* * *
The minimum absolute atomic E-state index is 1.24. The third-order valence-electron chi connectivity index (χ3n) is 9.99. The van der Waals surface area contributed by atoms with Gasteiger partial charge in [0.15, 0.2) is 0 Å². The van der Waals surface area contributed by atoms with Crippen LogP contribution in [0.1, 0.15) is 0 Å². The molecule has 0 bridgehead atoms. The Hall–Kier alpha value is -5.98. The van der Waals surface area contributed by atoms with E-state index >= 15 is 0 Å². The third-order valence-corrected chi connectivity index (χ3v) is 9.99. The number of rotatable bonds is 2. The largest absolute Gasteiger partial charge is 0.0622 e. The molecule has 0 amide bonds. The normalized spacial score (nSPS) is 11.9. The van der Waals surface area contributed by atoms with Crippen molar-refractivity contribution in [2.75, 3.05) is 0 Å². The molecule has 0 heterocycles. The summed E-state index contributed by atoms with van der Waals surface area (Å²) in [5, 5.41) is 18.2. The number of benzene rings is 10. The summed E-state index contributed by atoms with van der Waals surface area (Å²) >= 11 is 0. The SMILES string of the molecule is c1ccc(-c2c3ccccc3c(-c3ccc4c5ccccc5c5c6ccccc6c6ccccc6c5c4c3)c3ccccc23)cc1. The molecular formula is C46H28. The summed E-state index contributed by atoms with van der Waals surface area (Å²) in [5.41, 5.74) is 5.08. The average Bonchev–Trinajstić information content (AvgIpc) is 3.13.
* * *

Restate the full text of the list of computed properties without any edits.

The minimum absolute atomic E-state index is 1.24. The third-order valence-electron chi connectivity index (χ3n) is 9.99. The van der Waals surface area contributed by atoms with Gasteiger partial charge in [0.15, 0.2) is 0 Å². The van der Waals surface area contributed by atoms with Crippen LogP contribution in [0.1, 0.15) is 0 Å². The molecule has 0 bridgehead atoms. The Hall–Kier alpha value is -5.98. The van der Waals surface area contributed by atoms with E-state index >= 15 is 0 Å². The third-order valence-corrected chi connectivity index (χ3v) is 9.99. The number of rotatable bonds is 2. The largest absolute Gasteiger partial charge is 0.0622 e. The molecule has 0 amide bonds. The normalized spacial score (nSPS) is 11.9. The van der Waals surface area contributed by atoms with Crippen molar-refractivity contribution in [2.75, 3.05) is 0 Å². The molecule has 0 heterocycles. The summed E-state index contributed by atoms with van der Waals surface area (Å²) in [5, 5.41) is 18.2. The number of benzene rings is 10. The summed E-state index contributed by atoms with van der Waals surface area (Å²) >= 11 is 0. The SMILES string of the molecule is c1ccc(-c2c3ccccc3c(-c3ccc4c5ccccc5c5c6ccccc6c6ccccc6c5c4c3)c3ccccc23)cc1. The molecular formula is C46H28. The summed E-state index contributed by atoms with van der Waals surface area (Å²) in [5.41, 5.74) is 5.08. The average Bonchev–Trinajstić information content (AvgIpc) is 3.13.